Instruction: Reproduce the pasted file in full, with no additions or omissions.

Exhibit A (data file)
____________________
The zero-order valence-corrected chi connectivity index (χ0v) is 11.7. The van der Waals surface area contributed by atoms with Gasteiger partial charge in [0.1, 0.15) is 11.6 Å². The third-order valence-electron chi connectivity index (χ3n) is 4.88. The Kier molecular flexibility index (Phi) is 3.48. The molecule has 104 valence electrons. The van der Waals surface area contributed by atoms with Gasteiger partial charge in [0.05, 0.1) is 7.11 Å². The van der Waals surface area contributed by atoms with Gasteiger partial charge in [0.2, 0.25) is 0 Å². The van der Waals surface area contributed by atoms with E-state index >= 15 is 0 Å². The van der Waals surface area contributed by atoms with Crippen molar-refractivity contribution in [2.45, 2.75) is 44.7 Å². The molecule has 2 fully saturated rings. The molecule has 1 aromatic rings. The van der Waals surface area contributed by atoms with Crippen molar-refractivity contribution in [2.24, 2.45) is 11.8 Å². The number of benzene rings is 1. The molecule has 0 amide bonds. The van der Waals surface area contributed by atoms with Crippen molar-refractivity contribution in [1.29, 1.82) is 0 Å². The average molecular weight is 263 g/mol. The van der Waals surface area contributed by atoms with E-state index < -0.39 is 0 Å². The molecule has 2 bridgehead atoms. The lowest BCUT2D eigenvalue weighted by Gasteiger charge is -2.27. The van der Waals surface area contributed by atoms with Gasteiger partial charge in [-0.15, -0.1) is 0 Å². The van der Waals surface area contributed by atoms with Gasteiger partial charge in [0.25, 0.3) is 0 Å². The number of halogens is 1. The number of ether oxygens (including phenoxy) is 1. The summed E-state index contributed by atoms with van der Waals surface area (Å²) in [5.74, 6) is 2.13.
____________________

The zero-order valence-corrected chi connectivity index (χ0v) is 11.7. The van der Waals surface area contributed by atoms with Gasteiger partial charge in [0.1, 0.15) is 11.6 Å². The third-order valence-electron chi connectivity index (χ3n) is 4.88. The Kier molecular flexibility index (Phi) is 3.48. The molecule has 104 valence electrons. The van der Waals surface area contributed by atoms with Gasteiger partial charge in [0.05, 0.1) is 7.11 Å². The van der Waals surface area contributed by atoms with Gasteiger partial charge in [0.2, 0.25) is 0 Å². The van der Waals surface area contributed by atoms with E-state index >= 15 is 0 Å². The van der Waals surface area contributed by atoms with Crippen molar-refractivity contribution in [2.45, 2.75) is 44.7 Å². The molecule has 2 fully saturated rings. The molecule has 1 aromatic rings. The van der Waals surface area contributed by atoms with Crippen molar-refractivity contribution in [2.24, 2.45) is 11.8 Å². The number of benzene rings is 1. The molecule has 0 amide bonds. The van der Waals surface area contributed by atoms with Crippen molar-refractivity contribution in [1.29, 1.82) is 0 Å². The average molecular weight is 263 g/mol. The van der Waals surface area contributed by atoms with E-state index < -0.39 is 0 Å². The molecule has 2 bridgehead atoms. The lowest BCUT2D eigenvalue weighted by Gasteiger charge is -2.27. The van der Waals surface area contributed by atoms with Gasteiger partial charge in [-0.15, -0.1) is 0 Å². The van der Waals surface area contributed by atoms with Gasteiger partial charge in [0.25, 0.3) is 0 Å². The number of halogens is 1. The number of ether oxygens (including phenoxy) is 1. The summed E-state index contributed by atoms with van der Waals surface area (Å²) in [5.74, 6) is 2.13.